In 2018, UNRWA’s largest donor at that time, the United States, stopped funding us, cutting nearly one third of our budget. The repercussions on our finances and plans were huge, but the support we received from our member states and partners was phenomenal, and a true testament to the continued international commitment to Palestine refugee. This incredible support allowed us to continue to provide vital services and protection to Palestine refugees, despite the potential implications of this loss of funding. Such a reaction by donors and partners reflected the trust that they place in UNRWA and their firm belief that Palestine refugees must continue receiving our protection and assistance until there is a solution. However unfortunately in 2019 this   initial   support   started   to   wane   and   as   a   result   we    have    been forced to carry over considerable liabilities into 2020.

A few months ago UNRWA faced a different type of challenge, with allegations of misconduct that led to the departure of its top management. I want to reassure the international community that since then we have put the place in order and are in the process of putting in place a series of management initiatives that aim to make UNRWA a  stronger,  more  transparent  and  yet  more   effective  organization.  We owe it   to the Palestine refugees, our beneficiaries to be the most effective organization we can possibly be and UNRWA is committed to do whatever is necessary to demonstrate    to our donors and supporters that we are a dependable provider of high quality and cost- effective services. In sum that we provide extremely good value for money!

Some will say “UNRWA is always in financial trouble”, and in a way this is true! Every year, we wonder whether we will be able to raise the funds necessary to deliver the basic and lifesaving services we are mandated to provide for Palestine refugees. Every year we try to reconcile the undeniable needs of Palestine refugees with a realistic plan on the basis of how much support we expect to get from donors and partners. Every year, we wish our financing could be more predictable and stable and we wish we could know, at the beginning of the year that our programmes that contribute to saving lives, fulfilling the rights of Palestine refugees, and maintaining progress on human development are fully funded. Most importantly, every year Palestine refugees themselves face this uncertainty about their future. We must work together to change this!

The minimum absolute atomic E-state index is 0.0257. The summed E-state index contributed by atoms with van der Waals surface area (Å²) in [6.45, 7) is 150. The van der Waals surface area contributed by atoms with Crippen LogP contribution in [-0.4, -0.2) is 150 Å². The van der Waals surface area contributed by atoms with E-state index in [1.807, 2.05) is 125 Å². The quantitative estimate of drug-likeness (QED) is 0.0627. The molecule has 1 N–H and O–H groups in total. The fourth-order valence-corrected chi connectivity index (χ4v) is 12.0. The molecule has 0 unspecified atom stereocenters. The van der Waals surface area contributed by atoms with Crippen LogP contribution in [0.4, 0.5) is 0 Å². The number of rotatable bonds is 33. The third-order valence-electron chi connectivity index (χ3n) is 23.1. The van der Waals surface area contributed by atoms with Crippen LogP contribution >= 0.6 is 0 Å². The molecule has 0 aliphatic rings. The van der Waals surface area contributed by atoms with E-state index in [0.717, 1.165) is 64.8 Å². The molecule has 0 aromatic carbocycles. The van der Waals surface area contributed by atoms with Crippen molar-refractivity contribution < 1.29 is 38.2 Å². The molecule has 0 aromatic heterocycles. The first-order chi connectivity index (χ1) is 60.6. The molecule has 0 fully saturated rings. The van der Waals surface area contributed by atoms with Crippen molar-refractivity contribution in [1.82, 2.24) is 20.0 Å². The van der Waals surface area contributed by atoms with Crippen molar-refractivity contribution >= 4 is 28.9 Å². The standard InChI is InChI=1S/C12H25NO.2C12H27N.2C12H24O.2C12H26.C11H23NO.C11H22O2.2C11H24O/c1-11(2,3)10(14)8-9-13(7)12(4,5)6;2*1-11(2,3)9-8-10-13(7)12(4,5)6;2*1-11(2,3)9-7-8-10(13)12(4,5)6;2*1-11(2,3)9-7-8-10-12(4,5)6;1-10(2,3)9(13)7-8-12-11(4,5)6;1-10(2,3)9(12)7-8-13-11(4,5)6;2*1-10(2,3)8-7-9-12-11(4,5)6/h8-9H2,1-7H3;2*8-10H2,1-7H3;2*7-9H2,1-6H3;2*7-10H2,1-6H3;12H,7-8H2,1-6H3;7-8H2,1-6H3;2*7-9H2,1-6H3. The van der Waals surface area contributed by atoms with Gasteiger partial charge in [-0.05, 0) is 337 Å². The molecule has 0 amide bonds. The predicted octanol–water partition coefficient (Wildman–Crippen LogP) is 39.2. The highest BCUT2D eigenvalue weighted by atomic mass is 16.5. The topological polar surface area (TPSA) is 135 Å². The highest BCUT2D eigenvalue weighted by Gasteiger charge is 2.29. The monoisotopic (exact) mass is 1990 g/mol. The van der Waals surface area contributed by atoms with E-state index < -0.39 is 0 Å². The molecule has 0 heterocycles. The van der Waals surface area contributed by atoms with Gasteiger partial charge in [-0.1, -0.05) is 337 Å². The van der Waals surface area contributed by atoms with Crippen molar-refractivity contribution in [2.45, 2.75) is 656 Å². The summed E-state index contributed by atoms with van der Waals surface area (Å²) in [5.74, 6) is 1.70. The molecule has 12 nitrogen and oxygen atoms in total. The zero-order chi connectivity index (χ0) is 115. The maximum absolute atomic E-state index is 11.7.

On the one hand, we have a group of steadfast and predictable donors whose trust and support I wish to acknowledge  and  to  take  the  opportunity  to  express  my  heartfelt appreciation. But we also have a significant portion of our funding from A continuously changing donor-base. This is positive in the sense that UNRWA has new sources of funding and support, but it also contributes to the significant uncertainty as this funding is by no means consistent from year to year.

UNRWA is often asked why we do not reduce services given the funding situation facing us.  The fact is that   the   rights   of   Palestine   refugees   have   not changed, but the needs of Palestine refugees are changing and the needs are increasing. Over the last five years UNRWA has achieved over US$ 500 million in efficiencies and is already operating at maximum capacity. However some of these cuts were made in order for the agency to survive and in some areas they have gone too far and the quality and breadth of our services have suffered as a result in recent years. We have not been able to maintain much of our infrastructure and it is in a state of serious disrepair with much of our capital equipment being many many years past its normal life cycle. This past school year we taught more students with fewer teachers, resulting in even larger class sizes. Our ability to do this is testament to the commitment and dedication of UNRWA teachers and education programme. However, this trend is not sustainable in the long term whilst maintaining the quality of education that Palestine refugee children have a right to and deserve.